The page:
Jet fuel prices on Thursday were hiked by the steepest ever 16 percent to catapult rates to an all-time high in step with hardening international oil rates.
The price of aviation turbine fuel (ATF) — the fuel that helps airplanes fly — has been increased by Rs 19,757.13 per kilolitre, or 16.26 percent, to Rs 1,41,232.87 per kg (Rs 141.2 per liter) in the national capital, according to a price notification of state-owned fuel retailers.
The hike, which comes on the back of a marginal 1.3 percent (Rs 1,563.97 per kg) cut in rate earlier this month, takes jet fuel prices to record high across the country.
The increase is in step with firming international oil rates. Brent – the world’s most popular crude oil benchmark – was on Thursday trading at USD 119.16 per barrel – the highest in almost a decade.
ATF prices are revised on the 1st and 16th of every month based on the average benchmark international rates.
The increase in jet fuel price will raise the operating cost for airlines. ATF makes up to 40 percent of an airline’s operating cost.
The June 1 reduction had come after 10 rounds of price increases this year.
Rates differ from state to state, depending on the incidence of local taxation.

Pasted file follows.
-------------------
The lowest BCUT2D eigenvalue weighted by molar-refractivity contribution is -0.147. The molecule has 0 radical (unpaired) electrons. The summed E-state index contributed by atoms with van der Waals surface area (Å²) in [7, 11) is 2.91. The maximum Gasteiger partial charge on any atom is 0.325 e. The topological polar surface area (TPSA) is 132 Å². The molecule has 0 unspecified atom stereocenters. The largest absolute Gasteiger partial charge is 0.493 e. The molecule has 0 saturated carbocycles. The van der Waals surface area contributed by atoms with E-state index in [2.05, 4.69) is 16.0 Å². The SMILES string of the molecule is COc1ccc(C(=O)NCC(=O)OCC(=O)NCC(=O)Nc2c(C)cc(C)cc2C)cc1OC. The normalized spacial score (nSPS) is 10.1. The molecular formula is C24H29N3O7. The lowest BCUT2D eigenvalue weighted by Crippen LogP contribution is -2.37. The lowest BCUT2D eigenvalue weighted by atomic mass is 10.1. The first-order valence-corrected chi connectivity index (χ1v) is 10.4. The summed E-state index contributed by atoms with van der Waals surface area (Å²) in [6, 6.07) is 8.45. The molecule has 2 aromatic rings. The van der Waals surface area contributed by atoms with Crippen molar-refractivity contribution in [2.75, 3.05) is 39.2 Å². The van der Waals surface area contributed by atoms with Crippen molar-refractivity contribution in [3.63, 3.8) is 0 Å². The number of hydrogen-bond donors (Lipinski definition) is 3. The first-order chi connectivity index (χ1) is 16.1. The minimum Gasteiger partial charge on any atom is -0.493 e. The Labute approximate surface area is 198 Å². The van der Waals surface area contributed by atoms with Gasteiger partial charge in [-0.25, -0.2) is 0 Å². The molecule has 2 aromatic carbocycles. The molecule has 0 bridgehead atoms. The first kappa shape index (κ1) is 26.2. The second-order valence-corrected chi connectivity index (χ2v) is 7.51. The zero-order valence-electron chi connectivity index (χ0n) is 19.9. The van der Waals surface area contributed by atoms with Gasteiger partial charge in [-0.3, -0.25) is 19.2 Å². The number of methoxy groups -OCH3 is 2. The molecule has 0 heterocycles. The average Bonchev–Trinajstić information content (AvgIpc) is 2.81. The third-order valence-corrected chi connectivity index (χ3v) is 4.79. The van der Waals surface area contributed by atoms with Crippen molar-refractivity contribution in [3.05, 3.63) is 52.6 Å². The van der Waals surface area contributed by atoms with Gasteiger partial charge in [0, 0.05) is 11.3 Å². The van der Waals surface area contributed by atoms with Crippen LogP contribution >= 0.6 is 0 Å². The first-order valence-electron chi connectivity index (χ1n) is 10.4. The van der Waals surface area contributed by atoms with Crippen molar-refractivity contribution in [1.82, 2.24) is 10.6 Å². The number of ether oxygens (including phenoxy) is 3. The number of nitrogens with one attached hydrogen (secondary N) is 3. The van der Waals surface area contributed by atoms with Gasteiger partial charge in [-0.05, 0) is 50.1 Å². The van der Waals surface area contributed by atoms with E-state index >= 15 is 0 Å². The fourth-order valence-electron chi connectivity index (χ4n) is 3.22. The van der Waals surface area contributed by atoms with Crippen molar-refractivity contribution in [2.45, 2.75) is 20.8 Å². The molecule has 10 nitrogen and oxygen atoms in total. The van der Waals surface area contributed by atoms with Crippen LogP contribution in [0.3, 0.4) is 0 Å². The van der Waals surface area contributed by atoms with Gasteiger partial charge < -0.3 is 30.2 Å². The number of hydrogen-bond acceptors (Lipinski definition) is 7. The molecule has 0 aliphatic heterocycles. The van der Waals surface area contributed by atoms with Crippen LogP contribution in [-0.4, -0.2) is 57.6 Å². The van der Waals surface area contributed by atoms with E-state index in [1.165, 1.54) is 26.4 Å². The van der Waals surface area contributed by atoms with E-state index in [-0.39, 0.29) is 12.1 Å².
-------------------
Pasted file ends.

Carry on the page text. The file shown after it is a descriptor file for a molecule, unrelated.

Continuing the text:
Meanwhile, petrol and diesel prices remained unchanged at Rs 96.72 per liter and Rs 89.62 a liter, respectively. An excise duty cut by the government had helped reduce petrol by Rs 8.69 a liter and diesel by Rs 7.05 per liter on May 22, but for that, the base price has remained unchanged since April 6. Before that, prices had risen by a record Rs 10 per liter each.
The retail prices of petrol, diesel, and domestic cooking gas are way below the cost.
Petrol and diesel rates are revised daily, based on equivalent rates in the international market.
Fuel rates have been on the rise in India because energy prices globally have risen on the back of supply concerns following, Russia’s invasion of Ukraine and demand returning after being hit by the pandemic. India is 85 percent dependent on imports to meet its oil needs.
To compound things, the rupee has depreciated against the US dollar, making imports costlier.
(This story has not been edited by Devdiscourse staff and is auto-generated from a syndicated feed.)